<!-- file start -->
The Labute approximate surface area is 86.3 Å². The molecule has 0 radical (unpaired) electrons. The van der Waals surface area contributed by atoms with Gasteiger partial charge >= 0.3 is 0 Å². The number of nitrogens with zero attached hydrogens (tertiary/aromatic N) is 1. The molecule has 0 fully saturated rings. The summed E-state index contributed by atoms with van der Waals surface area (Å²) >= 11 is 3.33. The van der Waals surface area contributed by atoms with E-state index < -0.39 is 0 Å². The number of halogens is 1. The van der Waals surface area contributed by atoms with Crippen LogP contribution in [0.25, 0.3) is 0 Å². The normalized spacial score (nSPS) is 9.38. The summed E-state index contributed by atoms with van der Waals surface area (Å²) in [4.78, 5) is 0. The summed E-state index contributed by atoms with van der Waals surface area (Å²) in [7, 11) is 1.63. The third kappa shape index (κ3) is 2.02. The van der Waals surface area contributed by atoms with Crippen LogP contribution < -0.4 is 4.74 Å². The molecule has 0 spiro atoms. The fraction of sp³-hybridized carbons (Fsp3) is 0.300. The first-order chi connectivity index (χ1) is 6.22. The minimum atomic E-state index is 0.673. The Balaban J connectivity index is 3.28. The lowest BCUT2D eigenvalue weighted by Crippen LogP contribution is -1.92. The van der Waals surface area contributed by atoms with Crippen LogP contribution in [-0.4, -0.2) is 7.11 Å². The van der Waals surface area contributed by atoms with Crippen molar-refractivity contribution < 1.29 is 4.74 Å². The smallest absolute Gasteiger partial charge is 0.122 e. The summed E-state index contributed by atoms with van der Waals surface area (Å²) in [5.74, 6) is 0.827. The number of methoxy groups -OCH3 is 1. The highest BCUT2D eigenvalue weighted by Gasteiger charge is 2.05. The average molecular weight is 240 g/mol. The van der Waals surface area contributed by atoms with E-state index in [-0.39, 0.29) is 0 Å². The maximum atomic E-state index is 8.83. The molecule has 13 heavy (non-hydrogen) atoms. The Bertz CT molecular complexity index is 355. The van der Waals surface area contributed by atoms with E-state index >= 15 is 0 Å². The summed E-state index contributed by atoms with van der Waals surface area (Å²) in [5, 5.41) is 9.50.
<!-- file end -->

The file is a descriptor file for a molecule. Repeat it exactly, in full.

The Labute approximate surface area is 86.3 Å². The molecule has 0 radical (unpaired) electrons. The van der Waals surface area contributed by atoms with Gasteiger partial charge >= 0.3 is 0 Å². The number of nitrogens with zero attached hydrogens (tertiary/aromatic N) is 1. The molecule has 0 fully saturated rings. The summed E-state index contributed by atoms with van der Waals surface area (Å²) >= 11 is 3.33. The van der Waals surface area contributed by atoms with E-state index < -0.39 is 0 Å². The number of halogens is 1. The van der Waals surface area contributed by atoms with Crippen LogP contribution in [0.25, 0.3) is 0 Å². The normalized spacial score (nSPS) is 9.38. The summed E-state index contributed by atoms with van der Waals surface area (Å²) in [4.78, 5) is 0. The summed E-state index contributed by atoms with van der Waals surface area (Å²) in [7, 11) is 1.63. The third kappa shape index (κ3) is 2.02. The van der Waals surface area contributed by atoms with Crippen LogP contribution < -0.4 is 4.74 Å². The molecule has 0 spiro atoms. The fraction of sp³-hybridized carbons (Fsp3) is 0.300. The first-order chi connectivity index (χ1) is 6.22. The minimum atomic E-state index is 0.673. The Balaban J connectivity index is 3.28. The lowest BCUT2D eigenvalue weighted by Crippen LogP contribution is -1.92. The van der Waals surface area contributed by atoms with Crippen LogP contribution in [-0.4, -0.2) is 7.11 Å². The van der Waals surface area contributed by atoms with Crippen molar-refractivity contribution < 1.29 is 4.74 Å². The smallest absolute Gasteiger partial charge is 0.122 e. The summed E-state index contributed by atoms with van der Waals surface area (Å²) in [5.74, 6) is 0.827. The number of methoxy groups -OCH3 is 1. The highest BCUT2D eigenvalue weighted by Gasteiger charge is 2.05. The average molecular weight is 240 g/mol. The van der Waals surface area contributed by atoms with E-state index in [-0.39, 0.29) is 0 Å². The maximum atomic E-state index is 8.83. The molecule has 13 heavy (non-hydrogen) atoms. The Bertz CT molecular complexity index is 355. The van der Waals surface area contributed by atoms with E-state index >= 15 is 0 Å². The summed E-state index contributed by atoms with van der Waals surface area (Å²) in [5, 5.41) is 9.50.